On my first attempts even wrapping the string was a challenge. At that time a successful throw seemed like too much to hope for. But with my students encouragement and tutelage, I continued to try.
Finally able to make it spin, I took on all challengers- whose top would outlast the rest? I felt like a real Poke-master, my top substituting for the Pokemon. Time flew by. The experience was extremely satisfying – that is until we were introduced to another, more complicated top.
It happened at the Koma Taikai. A group of elderly gentlemen came to watch. After the contest ended, they brought out some toys of their own. First came a bucket. Next a piece of canvas which was draped over the bucket, creating a shallow bowl shape.
“Now everyone watch!” one of the men said. He held a small piece of metal in the air. “This is a bei-goma.” The other men had them too.
“They’re going to battle on that!” One student shouted pointing at the bucket. He was right. The men wrapped strings around the metal battle-tops and threw them spinning into the canvas bowl. It was Thunderdome without the dome. The tops knocked into one another, until only one remained.
Afterwards, they taught us how to use the beigoma which are more difficult than the tops we had grown accustomed to. The beigoma had no stem at the top and almost no tip at the bottom. The top of the beigoma were engraved with images. Among the men’s collections there were planes, butterflies and various kanji.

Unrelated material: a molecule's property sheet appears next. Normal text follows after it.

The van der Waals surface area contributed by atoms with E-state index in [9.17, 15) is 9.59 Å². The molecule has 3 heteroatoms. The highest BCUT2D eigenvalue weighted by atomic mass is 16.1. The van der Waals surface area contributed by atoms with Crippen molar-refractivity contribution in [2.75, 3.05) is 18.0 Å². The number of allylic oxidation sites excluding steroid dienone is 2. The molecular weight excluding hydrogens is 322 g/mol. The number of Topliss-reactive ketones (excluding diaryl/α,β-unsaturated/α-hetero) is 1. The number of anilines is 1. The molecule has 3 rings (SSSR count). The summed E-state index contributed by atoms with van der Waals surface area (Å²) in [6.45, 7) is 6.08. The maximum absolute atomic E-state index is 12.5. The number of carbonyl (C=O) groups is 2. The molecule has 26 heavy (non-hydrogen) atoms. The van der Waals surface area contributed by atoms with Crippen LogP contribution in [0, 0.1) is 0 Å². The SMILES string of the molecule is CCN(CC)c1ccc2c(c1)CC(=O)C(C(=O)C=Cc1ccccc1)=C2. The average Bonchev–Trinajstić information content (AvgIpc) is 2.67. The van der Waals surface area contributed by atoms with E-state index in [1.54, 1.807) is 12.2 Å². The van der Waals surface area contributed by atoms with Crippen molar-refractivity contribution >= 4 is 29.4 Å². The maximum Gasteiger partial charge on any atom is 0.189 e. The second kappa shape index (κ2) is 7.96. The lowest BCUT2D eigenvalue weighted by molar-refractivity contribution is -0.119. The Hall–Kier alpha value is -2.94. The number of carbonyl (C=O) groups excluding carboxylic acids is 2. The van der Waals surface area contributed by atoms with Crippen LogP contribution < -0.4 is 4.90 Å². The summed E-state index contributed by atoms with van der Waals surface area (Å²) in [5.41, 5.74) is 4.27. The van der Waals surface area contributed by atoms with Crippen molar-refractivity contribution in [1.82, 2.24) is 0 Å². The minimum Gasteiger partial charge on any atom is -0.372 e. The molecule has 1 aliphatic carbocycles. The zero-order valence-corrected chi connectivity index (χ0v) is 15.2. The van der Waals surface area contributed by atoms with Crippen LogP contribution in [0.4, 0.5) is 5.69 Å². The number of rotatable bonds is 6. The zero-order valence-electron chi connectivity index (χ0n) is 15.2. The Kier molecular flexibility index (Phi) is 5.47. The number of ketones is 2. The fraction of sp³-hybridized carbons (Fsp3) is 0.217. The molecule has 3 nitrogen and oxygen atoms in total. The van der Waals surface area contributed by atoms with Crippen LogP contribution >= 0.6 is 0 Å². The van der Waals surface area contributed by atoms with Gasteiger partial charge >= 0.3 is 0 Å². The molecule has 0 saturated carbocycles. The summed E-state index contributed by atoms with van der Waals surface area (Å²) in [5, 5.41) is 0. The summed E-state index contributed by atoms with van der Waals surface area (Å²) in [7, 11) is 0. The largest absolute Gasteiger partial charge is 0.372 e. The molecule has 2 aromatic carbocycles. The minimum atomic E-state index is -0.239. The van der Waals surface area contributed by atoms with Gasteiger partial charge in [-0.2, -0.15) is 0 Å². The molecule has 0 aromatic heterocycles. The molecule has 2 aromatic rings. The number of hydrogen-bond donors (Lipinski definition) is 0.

Since it lacks a stem, the beigoma has a unique wrapping technique. A beigmoa’s string has two knots. Instead of securing the string around the stem, the string is wrapped around the top and then secured around the two knots at the bottom. The string is coiled around these knots, creating the same swirling pattern as the wooden tops. The throwing motion is also different. A backhand motion is preferred with a quick flick instead of the long unwinding release characteristic of the wooden tops.
To battle one has to be precise, keeping the top in the canvas bowl. The top that remains spinning in the bowl the longest, often casting its opponents out, wins.